Well, soured cream (omit, if you're off dairy), fig, tomato, pickled gherkin, blueberries and some dill.

Boil a beautiful local farm egg, simply cut in half and place alongside.

All give their own little flavours; all give their own character. And, you get to drink a seriously fine French wine for breakfast.


Paleo Eggs Benedict

This is not substitution!

Muffin? We don't need no stinking muffin!

We've seen how to substitute - portabello mushroom in place of the muffin, which is fantastic, especially when topped with the best of all fungi: truffle.

We can do this one better!

We can keep it paleo!

No apology, no compromise - just don't put the bread on the plate and don't even acknowledge its existence by putting anything in its place.

This is Paleo Eggs Benedict!

Start off with good ham - the best you can get. For me, a Yorkshireman, this is Yorkshire ham.

Pigs and Yorkshire go together like ... well, Yorkshire and beer! We make the best. Drive out past York and you see fields littered with happy porkers going about their lives. Made into deli hams, our pork is not much messed with - salted, hung and that's about it.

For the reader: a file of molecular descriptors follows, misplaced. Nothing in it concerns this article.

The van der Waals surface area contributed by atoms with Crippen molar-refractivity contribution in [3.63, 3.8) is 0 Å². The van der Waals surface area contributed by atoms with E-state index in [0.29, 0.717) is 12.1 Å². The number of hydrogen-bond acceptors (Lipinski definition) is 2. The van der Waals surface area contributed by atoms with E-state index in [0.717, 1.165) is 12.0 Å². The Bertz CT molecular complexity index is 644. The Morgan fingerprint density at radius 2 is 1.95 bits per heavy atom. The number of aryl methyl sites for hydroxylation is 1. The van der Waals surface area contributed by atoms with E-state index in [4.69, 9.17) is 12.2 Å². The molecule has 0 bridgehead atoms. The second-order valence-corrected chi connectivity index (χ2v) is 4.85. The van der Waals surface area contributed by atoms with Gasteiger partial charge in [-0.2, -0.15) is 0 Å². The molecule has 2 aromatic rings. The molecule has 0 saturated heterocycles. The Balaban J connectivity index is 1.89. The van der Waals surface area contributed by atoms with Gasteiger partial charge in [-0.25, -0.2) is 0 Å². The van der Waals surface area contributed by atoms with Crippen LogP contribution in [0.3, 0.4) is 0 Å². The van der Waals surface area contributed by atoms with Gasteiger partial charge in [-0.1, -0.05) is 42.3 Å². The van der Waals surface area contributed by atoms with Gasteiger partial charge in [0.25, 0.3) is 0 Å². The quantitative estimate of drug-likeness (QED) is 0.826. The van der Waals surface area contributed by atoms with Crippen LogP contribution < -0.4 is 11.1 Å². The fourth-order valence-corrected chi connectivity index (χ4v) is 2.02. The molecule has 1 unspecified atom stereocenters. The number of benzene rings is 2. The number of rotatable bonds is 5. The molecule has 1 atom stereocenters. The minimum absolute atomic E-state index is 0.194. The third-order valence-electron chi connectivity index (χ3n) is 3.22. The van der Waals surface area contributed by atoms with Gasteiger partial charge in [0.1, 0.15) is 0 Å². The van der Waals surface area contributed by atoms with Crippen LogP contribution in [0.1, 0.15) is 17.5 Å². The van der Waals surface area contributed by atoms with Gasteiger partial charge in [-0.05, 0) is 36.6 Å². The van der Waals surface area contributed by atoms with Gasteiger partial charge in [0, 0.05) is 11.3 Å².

Salt? Yes, salt - we need it, you know! And, for a treat, there's nothing wrong with salted meat. Salting meat is a method of curing for longer term storage in the absence of refrigeration.

If the salted meat is not to your liking, use slices of a good pork joint.

To business ...

Collect three egg yolks in a glass mixing bowl.

Put a good block of butter in a pan and on a gentle heat.

As the butter melts, the solids will drop out leaving clarified butter to pour off, discarding the solids and returning the clarified top to the gentle heat to keep warm. The shortcut here is to use ghee. Whisk the eggs briskly with a balloon whisk and add a splash of lemon juice.

Over a baines marie (sitting the mixing bowl over a pan of boiling water without the base of the bowl touching the water) and whisking constantly, pour the clarified butter into the mix in a constant stream.

You may need to lift the bowl off the heat every so often to prevent it from turning to custard. If the Hollandaise becomes too thick, add a teaspoon of water.

Meanwhile ...

Crack a further egg into a ramekin taking care not to break the yolk.

Add a generous splash of white distilled vinegar to the water, get it up to a rolling boil and then drop the heat.

Gently swirl the water and carefully pour the egg into the vortex to poach. Poach the egg, retrieve and dry off by resting it on a folded kitchen paper towel.

Re-warm the Hollandaise over the water, adjusting consistency with a little water if necessary. No need to add salt, since the ham will provide all the saltiness the dish needs.

Build the dish ...

Place a couple of slices of that good ham on a clean, crisp white plate, gently laying the poached egg on top and spooning the deep, soft Hollandaise over. Sprinkle just a little spice over the top - I used some Hungarian paprika.

Lay a quartered fig around the plate for a sweet respite and pour out a glass of chilled Champagne.